I read liberal (or “progressive” if you prefer) blogs. One of my regular stops is MyDD. I was pleasantly surprised to see this quote from Chris Bowers
Jerome Armstrong today in his Things I Hate About The Progressive Blogosphere story.
Sometimes, the casual references to Republicans, the Pope, or whoever as Nazis and Democrats, bloggers, of whoever as “Vichy” make me want to quit politics and live in the woods. Who are the ignorant assholes that use such terms casually anyway? The Nazis killed twelve million people, half of whom were Jewish, in concentration camps or other mass executions. Their armies killed another forty million. The Vichy government in France helped them. It is nice to see, however, that so many people on the blogosphere have no problem conflating something like a vote on the bankruptcy bill as the equivalent of these ghastly deeds. Calling everything the same thing is to call everything nothing. Calling everything the worst thing is to exonerate all those who are guilty, no matter what they are guilty of, as it flattens out the important differences between them.
The Godwin-ization of blogosphere debate is maddening, but when it spreads to party leaders it threatens to turn off the electorate. Democratic Senator Robert Byrd and Republican Senator Rick Santorum both quickly apologized for Nazi allegories in separate speeches; it’s a shame the the second ranking Senate Democrat (Dick Durbin) couldn’t be more forthcoming, though he did eventually (sort of) apologize. What’s makes the Durbin situation even worse was the knee-jerk defense of Durbin by Minority Leader Harry Reid.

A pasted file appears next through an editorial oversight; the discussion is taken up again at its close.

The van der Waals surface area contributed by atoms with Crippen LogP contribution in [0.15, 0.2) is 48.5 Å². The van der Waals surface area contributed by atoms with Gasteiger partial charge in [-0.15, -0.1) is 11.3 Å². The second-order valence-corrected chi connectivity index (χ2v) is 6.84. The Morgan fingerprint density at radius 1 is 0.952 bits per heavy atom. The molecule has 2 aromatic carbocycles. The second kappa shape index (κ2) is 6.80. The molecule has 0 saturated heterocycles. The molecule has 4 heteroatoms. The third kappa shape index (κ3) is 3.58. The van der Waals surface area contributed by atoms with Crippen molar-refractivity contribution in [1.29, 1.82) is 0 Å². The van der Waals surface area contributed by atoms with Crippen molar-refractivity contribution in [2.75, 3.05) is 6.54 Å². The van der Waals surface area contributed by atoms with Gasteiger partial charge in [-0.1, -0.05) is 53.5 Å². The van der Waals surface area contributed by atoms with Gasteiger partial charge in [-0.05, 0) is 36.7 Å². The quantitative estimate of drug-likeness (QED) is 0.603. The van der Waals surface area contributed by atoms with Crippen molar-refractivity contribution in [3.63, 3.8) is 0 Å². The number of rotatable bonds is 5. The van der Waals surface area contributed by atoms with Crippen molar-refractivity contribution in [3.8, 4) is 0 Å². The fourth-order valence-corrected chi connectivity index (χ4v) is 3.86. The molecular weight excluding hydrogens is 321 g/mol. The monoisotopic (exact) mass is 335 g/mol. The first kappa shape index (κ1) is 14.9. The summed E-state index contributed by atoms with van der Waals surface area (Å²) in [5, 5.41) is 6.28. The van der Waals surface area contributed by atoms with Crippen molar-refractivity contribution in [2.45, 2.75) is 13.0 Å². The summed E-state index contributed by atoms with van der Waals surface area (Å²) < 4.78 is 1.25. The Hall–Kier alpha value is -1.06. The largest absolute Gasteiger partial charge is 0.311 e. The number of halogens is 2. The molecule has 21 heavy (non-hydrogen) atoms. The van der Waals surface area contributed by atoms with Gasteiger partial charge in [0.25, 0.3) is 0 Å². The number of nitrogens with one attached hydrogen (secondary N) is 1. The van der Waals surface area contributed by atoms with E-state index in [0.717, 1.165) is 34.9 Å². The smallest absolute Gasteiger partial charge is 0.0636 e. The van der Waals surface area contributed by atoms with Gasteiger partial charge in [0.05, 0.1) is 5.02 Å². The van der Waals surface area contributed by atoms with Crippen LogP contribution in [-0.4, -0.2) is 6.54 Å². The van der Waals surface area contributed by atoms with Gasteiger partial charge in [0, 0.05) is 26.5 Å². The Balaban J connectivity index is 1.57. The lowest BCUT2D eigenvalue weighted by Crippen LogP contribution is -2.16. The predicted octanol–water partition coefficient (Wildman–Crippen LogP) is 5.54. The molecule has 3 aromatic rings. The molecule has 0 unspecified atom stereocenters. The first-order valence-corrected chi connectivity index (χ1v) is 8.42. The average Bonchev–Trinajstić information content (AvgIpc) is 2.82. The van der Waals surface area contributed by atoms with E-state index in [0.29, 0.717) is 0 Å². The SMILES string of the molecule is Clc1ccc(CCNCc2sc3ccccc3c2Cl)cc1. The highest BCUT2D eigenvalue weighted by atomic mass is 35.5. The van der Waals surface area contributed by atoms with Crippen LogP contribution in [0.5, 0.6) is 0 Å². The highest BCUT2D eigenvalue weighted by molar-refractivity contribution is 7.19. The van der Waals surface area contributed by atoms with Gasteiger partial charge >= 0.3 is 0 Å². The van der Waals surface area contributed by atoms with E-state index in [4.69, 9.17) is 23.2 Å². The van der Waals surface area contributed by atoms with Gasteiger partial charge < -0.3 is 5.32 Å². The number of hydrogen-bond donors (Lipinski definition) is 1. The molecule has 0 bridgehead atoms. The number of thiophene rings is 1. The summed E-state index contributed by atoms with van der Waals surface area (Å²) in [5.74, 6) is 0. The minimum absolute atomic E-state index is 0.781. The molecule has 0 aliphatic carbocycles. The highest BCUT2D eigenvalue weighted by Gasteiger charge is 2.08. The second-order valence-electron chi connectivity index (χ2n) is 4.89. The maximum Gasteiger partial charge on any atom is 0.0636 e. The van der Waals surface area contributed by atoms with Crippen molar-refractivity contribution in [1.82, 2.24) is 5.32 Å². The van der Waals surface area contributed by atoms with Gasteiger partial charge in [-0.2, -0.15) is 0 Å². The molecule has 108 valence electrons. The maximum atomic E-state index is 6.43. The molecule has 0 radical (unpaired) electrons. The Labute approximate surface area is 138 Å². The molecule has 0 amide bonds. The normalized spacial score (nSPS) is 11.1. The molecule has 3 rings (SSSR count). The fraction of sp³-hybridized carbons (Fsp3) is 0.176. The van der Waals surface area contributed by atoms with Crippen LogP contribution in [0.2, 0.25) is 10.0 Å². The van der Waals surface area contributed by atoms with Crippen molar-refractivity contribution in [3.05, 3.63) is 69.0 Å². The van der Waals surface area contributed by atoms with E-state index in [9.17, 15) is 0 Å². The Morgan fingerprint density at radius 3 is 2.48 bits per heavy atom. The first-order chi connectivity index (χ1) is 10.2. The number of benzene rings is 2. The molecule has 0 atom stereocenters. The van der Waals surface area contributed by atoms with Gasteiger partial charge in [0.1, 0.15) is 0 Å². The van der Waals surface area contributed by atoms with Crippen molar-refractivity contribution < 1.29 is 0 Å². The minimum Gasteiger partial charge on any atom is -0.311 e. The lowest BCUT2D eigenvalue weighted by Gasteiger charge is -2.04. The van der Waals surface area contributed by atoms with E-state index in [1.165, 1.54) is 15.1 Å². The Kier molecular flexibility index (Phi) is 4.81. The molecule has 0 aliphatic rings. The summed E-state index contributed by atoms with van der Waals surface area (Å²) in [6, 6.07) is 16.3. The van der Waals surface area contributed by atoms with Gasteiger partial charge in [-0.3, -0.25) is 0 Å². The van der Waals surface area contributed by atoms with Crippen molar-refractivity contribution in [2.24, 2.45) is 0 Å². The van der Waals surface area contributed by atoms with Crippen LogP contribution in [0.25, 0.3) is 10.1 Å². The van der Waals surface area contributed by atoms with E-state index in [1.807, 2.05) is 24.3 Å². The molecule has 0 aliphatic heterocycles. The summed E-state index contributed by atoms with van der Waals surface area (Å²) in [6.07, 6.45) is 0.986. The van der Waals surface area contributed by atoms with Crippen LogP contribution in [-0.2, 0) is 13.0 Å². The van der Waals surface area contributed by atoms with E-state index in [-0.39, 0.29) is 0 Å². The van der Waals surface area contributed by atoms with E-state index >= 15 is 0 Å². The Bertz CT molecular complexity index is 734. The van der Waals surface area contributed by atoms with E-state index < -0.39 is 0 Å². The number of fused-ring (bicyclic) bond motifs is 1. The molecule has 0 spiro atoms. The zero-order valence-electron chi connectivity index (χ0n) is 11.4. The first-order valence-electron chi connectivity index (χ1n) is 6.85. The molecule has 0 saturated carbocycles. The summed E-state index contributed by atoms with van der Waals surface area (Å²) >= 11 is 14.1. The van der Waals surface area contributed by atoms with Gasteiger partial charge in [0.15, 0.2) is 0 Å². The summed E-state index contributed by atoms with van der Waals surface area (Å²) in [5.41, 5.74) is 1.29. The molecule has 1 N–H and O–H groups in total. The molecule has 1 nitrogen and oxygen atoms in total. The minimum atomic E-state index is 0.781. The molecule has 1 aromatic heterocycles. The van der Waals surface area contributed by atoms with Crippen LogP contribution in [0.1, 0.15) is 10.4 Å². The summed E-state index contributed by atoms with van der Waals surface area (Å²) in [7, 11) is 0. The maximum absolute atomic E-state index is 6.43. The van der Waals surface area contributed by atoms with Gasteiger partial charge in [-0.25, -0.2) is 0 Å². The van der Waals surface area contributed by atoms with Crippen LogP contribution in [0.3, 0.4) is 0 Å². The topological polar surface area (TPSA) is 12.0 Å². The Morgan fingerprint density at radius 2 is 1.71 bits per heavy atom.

Many have called for continued pressure on Democrats to remove Durbin from his post (as Trent Lott was), but the lesson to be learned for both parties is that the more party leaders invoke Godwin’s Law the quicker people tune them out.
Perhaps the appropriate response from the blogosphere is to ensure that the Godwin tag follows unrepentant politicians for the rest of their career.
It seems the difference is between those who care about people vs. those those care about winning at all costs.
Thanks for drawing my attention to the great Jerome Armstrong comments, Kevin. He has it exactly right.
Note that I misidentified the author of the piece. It was Chris Bowers, not Jerome.
Kevin Aylward writes: Many have called for continued pressure on Democrats to remove Durbin from his post (as Trent Lott was), but the lesson to be learned for both parties is that the more party leaders invoke Godwin’s Law the quicker people tune them out.
Some people may be tuning them out, but many others become more interested. Therein lies the Waiting For Godwin problem, which is basically that Quirk’s Exception, i.e. the codicil that says it’s always ineffectual to invoke Godwin’s Law intentionally for the purpose of ending a discussion, means that avoiding hyperbole is the only way to maintain our ability to talk about real fascism sensibly.
But if you look carefully, you can easily see evidence (the MyDD post is one example) that progressives are waking up to the Waiting For Godwin problem. It remains to be seen, however, whether conservatives will do so. Paul‘s crowing today about Karl Rove, in a thread where he disabled comments, is a signal that conservatives may still be having a hard time learning to resist hyperbole.
(Shrug) As I recall, elements of MyDD helped spawn dKos, which is probably the biggest single factor in creating the conditions that other elements of MyDD are now complaining about.
Ironic, that. But not particularly my problem.